“I was posted in Gatha before the madness with the rebels occurred. Rumors say the ones captured were released without trial. Could you confirm that for me, Senator? And also explain the reason?”

Sympathizing with the hard glint in the other man’s eyes, Gale could only say, “It was not my decision.”

“Then whose?”

“That was done by Letris.”

“The prince would never allow it! He swore on his father’s sword to serve his country. Releasing them undid all of our work! You senators probably were behind that!” Jerrid touched the black hilt of the sword at his waist. The weapon’s blade was shorter than those of swords worn to war, but easy to draw quickly to deter any hostile intruders.

Gale sighed, wondering if he was going to be stuck in the gut for Letris’ unwise mercy. Then, a female voice erased the immediate possibility. “Jerrid, that really was Cal’s decision.”

In a blink of an eye, the soldier’s hand dropped to his leather-clad thigh. “If you say so, Miss Avi.”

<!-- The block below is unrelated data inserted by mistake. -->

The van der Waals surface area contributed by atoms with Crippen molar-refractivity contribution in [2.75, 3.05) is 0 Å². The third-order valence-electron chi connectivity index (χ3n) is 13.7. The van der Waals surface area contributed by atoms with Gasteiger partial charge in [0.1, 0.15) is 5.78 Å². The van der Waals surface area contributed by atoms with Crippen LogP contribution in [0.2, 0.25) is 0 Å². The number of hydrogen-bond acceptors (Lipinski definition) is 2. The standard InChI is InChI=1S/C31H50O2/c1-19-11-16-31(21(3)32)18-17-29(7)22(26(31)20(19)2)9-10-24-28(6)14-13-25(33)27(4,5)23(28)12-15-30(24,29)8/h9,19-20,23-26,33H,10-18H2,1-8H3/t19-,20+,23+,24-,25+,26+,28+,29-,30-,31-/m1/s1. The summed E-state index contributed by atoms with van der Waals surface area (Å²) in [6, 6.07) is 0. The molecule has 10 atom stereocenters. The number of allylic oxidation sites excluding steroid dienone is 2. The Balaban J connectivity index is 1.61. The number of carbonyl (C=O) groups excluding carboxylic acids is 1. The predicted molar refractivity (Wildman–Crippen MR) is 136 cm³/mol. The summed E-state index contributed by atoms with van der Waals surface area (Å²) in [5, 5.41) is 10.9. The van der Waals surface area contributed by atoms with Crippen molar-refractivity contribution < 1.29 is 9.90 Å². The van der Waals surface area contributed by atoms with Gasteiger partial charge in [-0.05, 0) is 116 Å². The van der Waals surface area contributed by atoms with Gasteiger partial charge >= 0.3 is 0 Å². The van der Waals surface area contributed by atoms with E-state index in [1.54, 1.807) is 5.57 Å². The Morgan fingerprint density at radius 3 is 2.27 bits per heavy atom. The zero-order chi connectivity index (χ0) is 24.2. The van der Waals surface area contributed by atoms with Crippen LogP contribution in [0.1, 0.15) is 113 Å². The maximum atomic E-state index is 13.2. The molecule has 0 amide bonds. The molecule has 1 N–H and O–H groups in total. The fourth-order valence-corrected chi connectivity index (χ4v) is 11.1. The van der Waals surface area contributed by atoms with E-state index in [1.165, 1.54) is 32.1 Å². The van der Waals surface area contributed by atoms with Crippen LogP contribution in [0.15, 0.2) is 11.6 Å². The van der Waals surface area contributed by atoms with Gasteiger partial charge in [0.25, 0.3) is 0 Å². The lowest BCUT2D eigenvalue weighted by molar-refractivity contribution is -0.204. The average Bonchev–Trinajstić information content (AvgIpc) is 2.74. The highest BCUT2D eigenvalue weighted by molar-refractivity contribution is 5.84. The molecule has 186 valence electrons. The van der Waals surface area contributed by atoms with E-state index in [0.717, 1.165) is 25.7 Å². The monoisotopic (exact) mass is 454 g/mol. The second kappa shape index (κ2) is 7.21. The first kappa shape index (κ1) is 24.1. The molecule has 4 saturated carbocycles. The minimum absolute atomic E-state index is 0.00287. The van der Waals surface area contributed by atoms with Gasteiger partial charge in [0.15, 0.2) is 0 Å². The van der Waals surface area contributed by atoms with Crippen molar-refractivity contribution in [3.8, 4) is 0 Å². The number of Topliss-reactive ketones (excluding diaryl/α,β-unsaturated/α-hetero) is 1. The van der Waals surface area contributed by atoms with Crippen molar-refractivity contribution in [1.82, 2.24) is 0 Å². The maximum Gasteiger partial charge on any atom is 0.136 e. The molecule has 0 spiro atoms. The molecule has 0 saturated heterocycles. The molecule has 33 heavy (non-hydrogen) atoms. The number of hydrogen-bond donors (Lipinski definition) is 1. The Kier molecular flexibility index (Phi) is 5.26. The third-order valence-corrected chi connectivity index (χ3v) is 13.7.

Inside the solar, the senator floated over to sit in front of the guest list. Beside the list lay a stack of creamy, perfectly cut paper: the would-be invitations. The parchment was soft to the touch, sturdy, flawlessly uniform in texture and color. It was probably the most expensive paper in Haiathiel.

“Mhm. Is this everyone?” Gale was tapping the guest list imperiously.

For someone who was supposed to be helping me, he sure caused trouble. First, he agitated Jerrid about the release of Gatha’s rebels. Then, he handed me a bundle of sweets from his former lover to unwrap. Now, with that disapproving tone of voice, he found fault with the guest list the king had compiled.

“Yes.” Wrapped in a thick bathrobe, I plucked at clumped strands of my wet hair. “Is there a problem?”

“No, just confirming. It includes even the senators that haven’t been to an Assembly in years.”

Meaning even the ones who killed Aliasse’s father. “If they come, will Aliasse be okay?”

“She would not take revenge on them at the ball if that’s what you’re asking.” He waved me over. “Now, how will we explain the concept of the ball to the guests? Come closer, Miss Avi, I don’t bite.”